Weed Week: COVID-19 drags on sentiment as ASX-listed pot stocks go 0/33
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The Australian sharemarket officially entered a bear market yesterday — defined as a cumulative fall of more than 20 per cent.
Aside from some gold miners, almost no sector has been spared from the virus-related carnage. And cannabis stocks were not immune.
This week Stockhead ran the numbers for 33 ASX companies that run either cannabis or cannabis-adjacent business models.
And for the first time we can remember, not a single company finished in positive territory over the seven days of trade.
The latest selldown comes after the sector was treading water to start the year, following the 2019 cannabis bear market which spread out globally from North America.
The main catalysts for those falls was a lack of execution by Canadian companies following the legalisation of THC products, which led to a withdrawal of institutional capital and a re-rating of the earnings outlook.
The selloff weighed on Australian companies, even though the regulatory framework around the local market drives most of the capital towards cannabis biotechs working on CBD products, rather than THC.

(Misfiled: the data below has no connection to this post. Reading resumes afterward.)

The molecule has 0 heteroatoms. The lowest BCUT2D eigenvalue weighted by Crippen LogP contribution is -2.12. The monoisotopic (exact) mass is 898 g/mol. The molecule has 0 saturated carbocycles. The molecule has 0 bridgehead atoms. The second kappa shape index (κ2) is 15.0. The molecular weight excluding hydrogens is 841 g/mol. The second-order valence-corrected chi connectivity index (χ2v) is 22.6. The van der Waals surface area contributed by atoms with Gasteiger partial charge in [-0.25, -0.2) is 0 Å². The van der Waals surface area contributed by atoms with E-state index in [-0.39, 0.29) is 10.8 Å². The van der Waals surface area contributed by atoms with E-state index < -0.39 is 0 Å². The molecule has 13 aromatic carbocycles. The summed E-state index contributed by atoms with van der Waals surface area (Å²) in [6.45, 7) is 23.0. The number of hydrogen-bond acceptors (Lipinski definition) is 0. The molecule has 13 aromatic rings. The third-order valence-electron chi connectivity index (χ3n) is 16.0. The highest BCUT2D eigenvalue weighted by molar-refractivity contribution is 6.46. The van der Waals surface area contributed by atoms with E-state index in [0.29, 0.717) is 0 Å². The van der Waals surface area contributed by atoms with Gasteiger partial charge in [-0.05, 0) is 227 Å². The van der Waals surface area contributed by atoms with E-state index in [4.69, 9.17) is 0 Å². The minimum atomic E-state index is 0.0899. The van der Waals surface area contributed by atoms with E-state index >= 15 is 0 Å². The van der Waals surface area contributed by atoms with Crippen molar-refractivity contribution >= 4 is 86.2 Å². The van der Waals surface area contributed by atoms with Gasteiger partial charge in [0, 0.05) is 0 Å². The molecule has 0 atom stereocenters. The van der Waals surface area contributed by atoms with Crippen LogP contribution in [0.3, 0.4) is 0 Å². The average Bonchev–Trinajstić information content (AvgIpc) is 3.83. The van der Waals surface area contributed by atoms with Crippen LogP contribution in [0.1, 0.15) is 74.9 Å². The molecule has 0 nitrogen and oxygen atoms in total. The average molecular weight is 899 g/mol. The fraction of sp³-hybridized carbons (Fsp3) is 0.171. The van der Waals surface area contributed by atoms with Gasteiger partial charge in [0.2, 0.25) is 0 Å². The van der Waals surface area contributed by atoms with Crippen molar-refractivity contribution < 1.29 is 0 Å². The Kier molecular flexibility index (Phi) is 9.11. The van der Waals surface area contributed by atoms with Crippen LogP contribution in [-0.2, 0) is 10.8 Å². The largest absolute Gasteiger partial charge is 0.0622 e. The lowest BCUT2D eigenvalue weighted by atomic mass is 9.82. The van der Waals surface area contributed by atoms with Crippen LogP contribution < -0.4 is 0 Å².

But while teething issues around commercialisation models in an emerging market are one thing, a global health crisis giving rise to unprecedented moves in both bonds and equities is another challenge entirely.
While market volatility spikes and investors run for cover, it seems likely that risk assets such as pot stocks will see more turbulence in the weeks ahead.
Below is a summary of weekly and annual price performance for ASX-listed cannabis stocks.
Scroll or swipe to reveal table. Click headings to sort.
Medical tech company Rhinomed (ASX:RNO) held the line to remain unchanged for the week. But the other 32 companies suffered falls of between 2.4 and 60.5 per cent.
Holding up the group was Murray River Organics (MRO), the dried fruit producer which also has a licence to grow low-THC cannabis. Murray River returned to the ASX boards after being in suspension since November, and promptly slumped by 76 per cent.